So while the nostalgia factor is certainly valid, it is by no means a compelling reason to return to a record player; or we might as well make the same argument in favor of a return to horses and buggies, typewriters*, and leeches.
The audio quality factor, however, is a very valid point, though admittedly, only if you fancy yourself an audiophile. Truth be told, to the average listener, “more is indeed better” — or rather, louder, brighter, sharper is better — when it comes to most music, and, the audio output of vinyl does tend to be less “bright” than modern digital media. That said, vinyl sounds more “real,” rather more like what you’d hear in real life, at an actual concert. No digital trickery and audio boosting nonsense, then.
The difference in audio quality between records and digital audio is indeed immensely subtle, but if you can recognize and appreciate it, it is also immensely profound.
(A quick aside for why records arguably sound better, warmer, richer, than their digital counterparts: records are typically — not always; generally, try to avoid digitally mastered records when possible — recorded from an analog source instead of digital, and of course the finished product is also analog: physical grooves on a vinyl platter instead of the binary language of 1s and 0s on a CD or streaming via Pandora, Spotify, or iTunes. This means that, unlike digital recordings which crop the audio frequencies right around the threshold of hearing, analog records capture audio even beyond what you can hear. Interestingly, and not at all intuitively, the result ends up being a fuller audio spectrum which does indeed produce a subtle but profound positive impact on the audio quality. Here’s a fascinating 7-minute video of this phenomenon; well worth the watch:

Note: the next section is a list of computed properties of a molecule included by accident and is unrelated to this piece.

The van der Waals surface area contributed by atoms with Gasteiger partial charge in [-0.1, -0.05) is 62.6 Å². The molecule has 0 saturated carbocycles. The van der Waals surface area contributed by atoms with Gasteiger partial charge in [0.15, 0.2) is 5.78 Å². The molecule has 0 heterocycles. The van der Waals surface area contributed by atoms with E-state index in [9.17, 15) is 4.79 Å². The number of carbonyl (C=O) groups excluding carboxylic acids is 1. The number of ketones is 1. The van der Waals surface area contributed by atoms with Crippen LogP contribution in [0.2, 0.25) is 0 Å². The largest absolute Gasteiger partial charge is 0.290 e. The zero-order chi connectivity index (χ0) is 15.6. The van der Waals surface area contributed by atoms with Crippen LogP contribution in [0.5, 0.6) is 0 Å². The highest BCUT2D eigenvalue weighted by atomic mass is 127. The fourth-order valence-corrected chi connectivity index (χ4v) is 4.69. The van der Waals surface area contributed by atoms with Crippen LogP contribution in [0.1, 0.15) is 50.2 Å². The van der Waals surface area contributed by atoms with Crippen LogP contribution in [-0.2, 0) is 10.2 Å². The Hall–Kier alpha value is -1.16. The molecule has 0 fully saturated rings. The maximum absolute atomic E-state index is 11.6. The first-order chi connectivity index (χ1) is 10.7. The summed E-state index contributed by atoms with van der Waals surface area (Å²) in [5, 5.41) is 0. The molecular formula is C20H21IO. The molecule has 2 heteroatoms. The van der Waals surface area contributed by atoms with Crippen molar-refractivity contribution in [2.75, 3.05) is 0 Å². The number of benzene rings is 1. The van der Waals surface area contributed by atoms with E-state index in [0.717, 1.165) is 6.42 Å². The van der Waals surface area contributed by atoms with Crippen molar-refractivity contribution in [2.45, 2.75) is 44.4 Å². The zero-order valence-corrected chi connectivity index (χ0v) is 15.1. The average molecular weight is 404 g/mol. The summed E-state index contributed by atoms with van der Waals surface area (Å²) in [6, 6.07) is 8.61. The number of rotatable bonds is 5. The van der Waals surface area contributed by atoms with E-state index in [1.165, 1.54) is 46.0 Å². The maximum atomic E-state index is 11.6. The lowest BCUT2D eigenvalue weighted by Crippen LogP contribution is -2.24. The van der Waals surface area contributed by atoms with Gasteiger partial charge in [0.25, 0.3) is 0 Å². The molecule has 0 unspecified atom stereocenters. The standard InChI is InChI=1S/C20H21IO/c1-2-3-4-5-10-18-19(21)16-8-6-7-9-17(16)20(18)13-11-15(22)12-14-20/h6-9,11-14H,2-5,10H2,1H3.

An analogy is comparing an analog photo to a digital photo: as you zoom closer and closer into the former, you get grainier and grainier; but the digital photo just ends up becoming blocks of pixels, and at a lower zoom factor. Records are like the analog photo; digital audio is like the pixelated digital photos. Make no mistake: the difference is indeed immensely subtle, but if you can recognize and appreciate it, it is also immensely profound.)
But neither the nostalgia nor even the audio quality was quite enough to tip me over the edge to drop $250 on a record player, never mind the ongoing cost of slowly building up a record library (Mom and Dad had long since donated their astonishing record collection to a dear family friend back in the 1990s).
Record players once again make music an active pursuit
No. What finally tipped me over the edge was this startling revelation:
In order to listen to a record player, you can’t be driving; you can’t be jogging; you can’t be doing anything at all. Indeed, you need to be at home; you need to be in your living room; you need to just sit there and listen to music.
Digital audio has relegated music to little more than a passive pursuit; record players once again make music an active pursuit.
The point is this: whereas digital audio has relegated music to little more than a passive pursuit, to produce ambient, background music while driving, jogging, whatever, record players once again make music an active pursuit, the sole thing warranting your attention.
For the first time since I was a little kid, I actually just sit and listen to music now; and it’s incredible.
And there’s more. Listening to a record requires patience. It requires you to stop everything you’re doing — except, perhaps, read a book — and just sit and listen. You can’t fast-forward through tracks; you can’t skip tracks. You can’t even stop the music unless you actually get up, walk to the record player, and physically stop it.
For 45 minutes at a time, record players require you to just sit, focus, and concentrate on the music, and that is all. Nothing else.
So why does any of this matter to an entrepreneur?
Precisely because record players slow you down; because they offer an almost impossibly rare chance in today’s world at actively slowing your entire life down:for 45 minutes at a time, record players require you to just sit, focus, and concentrate on the music, and that is all. Nothing else.
So in this regard, records are rather like physical books versus iPad books; or cooking rather than takeout.